Trident decision 'could cost Rosyth 1,000 jobs': Management disputes government estimate of 450 redundancies. James Cusick reports
James Cusick is political correspondent of The Independent and The Independent on Sunday. As an experienced member of the lobby, he has previously worked at The Sunday Times and the BBC. His career as a journalist has been split between print and television, including senior positions as producer with Sir David Frost and at BBC Newsnight. He is also an award-winning golf and travel writer, working for over a decade as the UK contributing editor for one of the USA’s leading golf magazines. He broadcasts regularly for the BBC and CNN. He lives in London.
Saturday 26 June 1993
The disclosure will embarrass Malcolm Rifkind, Secretary of State for Defence, who told the Commons on Thursday that only 450 of the 3,700 jobs would be lost because of the decision to allocate 12 years of guaranteed work on surface ships to the Fife yard.
In a BBC Radio interview yesterday, he said the figure of 450 had been agreed with Babcock Thorn, operators of Rosyth and described the 'scaremongering claims' of both Rosyth and Devonport, which won the contract, that there would be tens of thousands of job losses as nonsense.
However, Allan Smith, managing director of Babcock Thorn, said the first time he had heard mention of the figure of 450 job losses was during Mr Rifkind's Commons speech.
He said: 'It would not be correct to say we agreed that figure. Rosyth never gave precise figures, nor agreed to precise figures.' Mr Smith said 1,000 would be nearer the company's estimate. There was a 'magnitude of error' in Mr Rifkind's claim.
John MacDougall, leader of Fife regional council, said last night that the workforce could be cut by 1,500 over the next two years unless additional work was found.
The full political effect of the Government's decision to go back on its 1984 promise of giving the Trident work to Rosyth has yet to be felt.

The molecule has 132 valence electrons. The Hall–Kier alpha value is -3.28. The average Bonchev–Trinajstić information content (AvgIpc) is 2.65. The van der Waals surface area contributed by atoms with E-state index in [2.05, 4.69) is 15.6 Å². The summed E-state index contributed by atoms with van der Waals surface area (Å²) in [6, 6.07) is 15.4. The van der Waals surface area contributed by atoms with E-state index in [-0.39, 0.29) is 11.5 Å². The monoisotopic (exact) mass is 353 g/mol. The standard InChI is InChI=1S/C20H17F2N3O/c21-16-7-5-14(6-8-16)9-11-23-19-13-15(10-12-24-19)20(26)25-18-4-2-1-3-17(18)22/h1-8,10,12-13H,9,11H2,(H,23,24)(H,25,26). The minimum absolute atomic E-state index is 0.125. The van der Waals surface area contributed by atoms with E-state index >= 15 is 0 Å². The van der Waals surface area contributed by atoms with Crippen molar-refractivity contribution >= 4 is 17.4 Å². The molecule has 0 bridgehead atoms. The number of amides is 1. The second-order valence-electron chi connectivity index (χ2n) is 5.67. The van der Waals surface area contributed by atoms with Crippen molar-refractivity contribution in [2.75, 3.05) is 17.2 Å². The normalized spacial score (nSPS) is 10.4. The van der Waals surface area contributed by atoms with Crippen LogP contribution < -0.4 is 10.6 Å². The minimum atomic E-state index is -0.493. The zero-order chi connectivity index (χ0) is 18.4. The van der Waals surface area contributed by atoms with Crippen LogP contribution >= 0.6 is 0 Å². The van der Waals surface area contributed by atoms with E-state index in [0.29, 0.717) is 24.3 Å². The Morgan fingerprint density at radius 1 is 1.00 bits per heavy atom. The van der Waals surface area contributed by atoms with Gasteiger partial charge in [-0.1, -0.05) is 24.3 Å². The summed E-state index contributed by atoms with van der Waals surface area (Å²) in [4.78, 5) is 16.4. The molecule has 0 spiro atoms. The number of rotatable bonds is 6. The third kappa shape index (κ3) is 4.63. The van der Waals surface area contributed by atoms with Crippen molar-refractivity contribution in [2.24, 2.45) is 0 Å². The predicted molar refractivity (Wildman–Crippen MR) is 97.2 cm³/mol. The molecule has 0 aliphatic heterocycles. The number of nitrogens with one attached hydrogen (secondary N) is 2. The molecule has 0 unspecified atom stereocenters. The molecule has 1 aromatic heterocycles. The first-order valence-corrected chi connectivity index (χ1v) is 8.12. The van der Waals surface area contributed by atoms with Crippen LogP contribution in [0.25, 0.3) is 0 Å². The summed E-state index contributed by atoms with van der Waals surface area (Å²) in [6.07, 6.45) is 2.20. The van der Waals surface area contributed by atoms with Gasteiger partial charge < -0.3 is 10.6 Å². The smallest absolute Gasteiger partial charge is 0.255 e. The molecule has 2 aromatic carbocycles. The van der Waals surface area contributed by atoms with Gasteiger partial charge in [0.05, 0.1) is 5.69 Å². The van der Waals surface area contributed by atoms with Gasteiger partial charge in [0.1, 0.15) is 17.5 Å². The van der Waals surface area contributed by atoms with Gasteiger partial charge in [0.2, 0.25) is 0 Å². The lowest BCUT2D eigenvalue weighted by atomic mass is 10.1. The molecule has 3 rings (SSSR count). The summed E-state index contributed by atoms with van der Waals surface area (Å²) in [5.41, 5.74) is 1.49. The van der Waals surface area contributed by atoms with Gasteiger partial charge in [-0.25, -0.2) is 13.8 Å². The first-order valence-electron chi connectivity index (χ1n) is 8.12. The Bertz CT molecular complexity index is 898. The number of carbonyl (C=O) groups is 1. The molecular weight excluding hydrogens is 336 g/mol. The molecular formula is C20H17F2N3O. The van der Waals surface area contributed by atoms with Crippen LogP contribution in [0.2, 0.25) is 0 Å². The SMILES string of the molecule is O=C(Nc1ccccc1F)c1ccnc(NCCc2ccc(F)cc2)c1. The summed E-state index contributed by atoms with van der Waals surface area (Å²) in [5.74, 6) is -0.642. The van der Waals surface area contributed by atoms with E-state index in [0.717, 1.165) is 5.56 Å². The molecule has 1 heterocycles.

Some Scottish Tories believe the Government's decision is potentially lethal to any hope of a continued Tory revival in Scotland. Mr Rifkind's claim to have worked with Rosyth on estimating the unemployment effects, when in fact there was no consultation, will not have helped to pacify critics who maintain the decision was entirely political.
The Plymouth yard, according to Mr Rifkind, had undercut Rosyth's proposal by pounds 64m. To keep the Scottish yard in business, he proposed to allocate 12 years of guaranteed work on surface ships - 18 contracts in total, including two aircraft carriers, Type-42 destroyers, mine warfare ships, and Type-22 and Type-23 frigates.
Union leaders at Rosyth say that although managers believe the guaranteed contracts will give them time to develop new expertise and to successfully compete beyond the protected years, they have been given little more surface ship work than they have at present. Although initially optimistic about Mr Rifkind's guarantees, Mr Smith appeared less hopeful yesterday that Rosyth could rely on the Government's word. He said: 'I don't believe this, or any other government, can give 12-year guarantees. Governments change. Commitments disappear.'
In Devonport, where Mr Rifkind estimated the job losses to be 350, Mike Leece, the managing director of DML, which operates the yard, did not rule out attempting to take over Rosyth when the present naval dockyard contracts run out next year.
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